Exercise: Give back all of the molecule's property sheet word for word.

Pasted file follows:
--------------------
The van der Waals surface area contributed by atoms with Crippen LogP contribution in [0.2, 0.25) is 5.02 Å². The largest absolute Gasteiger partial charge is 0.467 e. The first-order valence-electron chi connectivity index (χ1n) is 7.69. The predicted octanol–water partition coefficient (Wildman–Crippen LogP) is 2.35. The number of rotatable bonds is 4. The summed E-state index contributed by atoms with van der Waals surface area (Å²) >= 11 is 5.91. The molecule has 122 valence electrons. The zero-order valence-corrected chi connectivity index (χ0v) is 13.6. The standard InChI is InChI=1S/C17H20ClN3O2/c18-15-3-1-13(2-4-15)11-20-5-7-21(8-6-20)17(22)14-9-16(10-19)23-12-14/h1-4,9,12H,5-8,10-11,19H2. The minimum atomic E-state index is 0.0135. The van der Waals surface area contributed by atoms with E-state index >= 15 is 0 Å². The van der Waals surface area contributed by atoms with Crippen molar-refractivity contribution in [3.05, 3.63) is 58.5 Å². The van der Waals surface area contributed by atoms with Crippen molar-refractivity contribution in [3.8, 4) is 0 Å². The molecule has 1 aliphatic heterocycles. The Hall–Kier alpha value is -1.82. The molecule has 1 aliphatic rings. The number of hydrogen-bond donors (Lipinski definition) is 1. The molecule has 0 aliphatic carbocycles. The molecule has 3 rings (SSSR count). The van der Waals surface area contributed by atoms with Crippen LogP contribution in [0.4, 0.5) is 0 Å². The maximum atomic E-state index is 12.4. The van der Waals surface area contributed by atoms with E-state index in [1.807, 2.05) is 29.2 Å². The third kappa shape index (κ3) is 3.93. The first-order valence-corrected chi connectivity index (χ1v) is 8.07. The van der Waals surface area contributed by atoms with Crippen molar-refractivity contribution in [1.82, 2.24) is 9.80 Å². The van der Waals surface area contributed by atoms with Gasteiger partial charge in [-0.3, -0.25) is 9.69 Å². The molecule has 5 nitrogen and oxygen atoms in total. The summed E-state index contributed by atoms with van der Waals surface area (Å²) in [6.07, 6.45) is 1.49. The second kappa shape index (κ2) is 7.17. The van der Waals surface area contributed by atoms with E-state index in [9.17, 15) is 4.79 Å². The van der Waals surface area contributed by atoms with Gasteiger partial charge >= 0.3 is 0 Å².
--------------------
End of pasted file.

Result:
The van der Waals surface area contributed by atoms with Crippen LogP contribution in [0.2, 0.25) is 5.02 Å². The largest absolute Gasteiger partial charge is 0.467 e. The first-order valence-electron chi connectivity index (χ1n) is 7.69. The predicted octanol–water partition coefficient (Wildman–Crippen LogP) is 2.35. The number of rotatable bonds is 4. The summed E-state index contributed by atoms with van der Waals surface area (Å²) >= 11 is 5.91. The molecule has 122 valence electrons. The zero-order valence-corrected chi connectivity index (χ0v) is 13.6. The standard InChI is InChI=1S/C17H20ClN3O2/c18-15-3-1-13(2-4-15)11-20-5-7-21(8-6-20)17(22)14-9-16(10-19)23-12-14/h1-4,9,12H,5-8,10-11,19H2. The minimum atomic E-state index is 0.0135. The van der Waals surface area contributed by atoms with E-state index >= 15 is 0 Å². The van der Waals surface area contributed by atoms with Crippen molar-refractivity contribution in [3.05, 3.63) is 58.5 Å². The van der Waals surface area contributed by atoms with Crippen molar-refractivity contribution in [3.8, 4) is 0 Å². The molecule has 1 aliphatic heterocycles. The Hall–Kier alpha value is -1.82. The molecule has 1 aliphatic rings. The number of hydrogen-bond donors (Lipinski definition) is 1. The molecule has 0 aliphatic carbocycles. The molecule has 3 rings (SSSR count). The van der Waals surface area contributed by atoms with Crippen LogP contribution in [0.4, 0.5) is 0 Å². The maximum atomic E-state index is 12.4. The van der Waals surface area contributed by atoms with E-state index in [1.807, 2.05) is 29.2 Å². The third kappa shape index (κ3) is 3.93. The first-order valence-corrected chi connectivity index (χ1v) is 8.07. The van der Waals surface area contributed by atoms with Crippen molar-refractivity contribution in [1.82, 2.24) is 9.80 Å². The van der Waals surface area contributed by atoms with Gasteiger partial charge in [-0.3, -0.25) is 9.69 Å². The molecule has 5 nitrogen and oxygen atoms in total. The summed E-state index contributed by atoms with van der Waals surface area (Å²) in [6.07, 6.45) is 1.49. The second kappa shape index (κ2) is 7.17. The van der Waals surface area contributed by atoms with E-state index in [9.17, 15) is 4.79 Å². The van der Waals surface area contributed by atoms with Gasteiger partial charge >= 0.3 is 0 Å².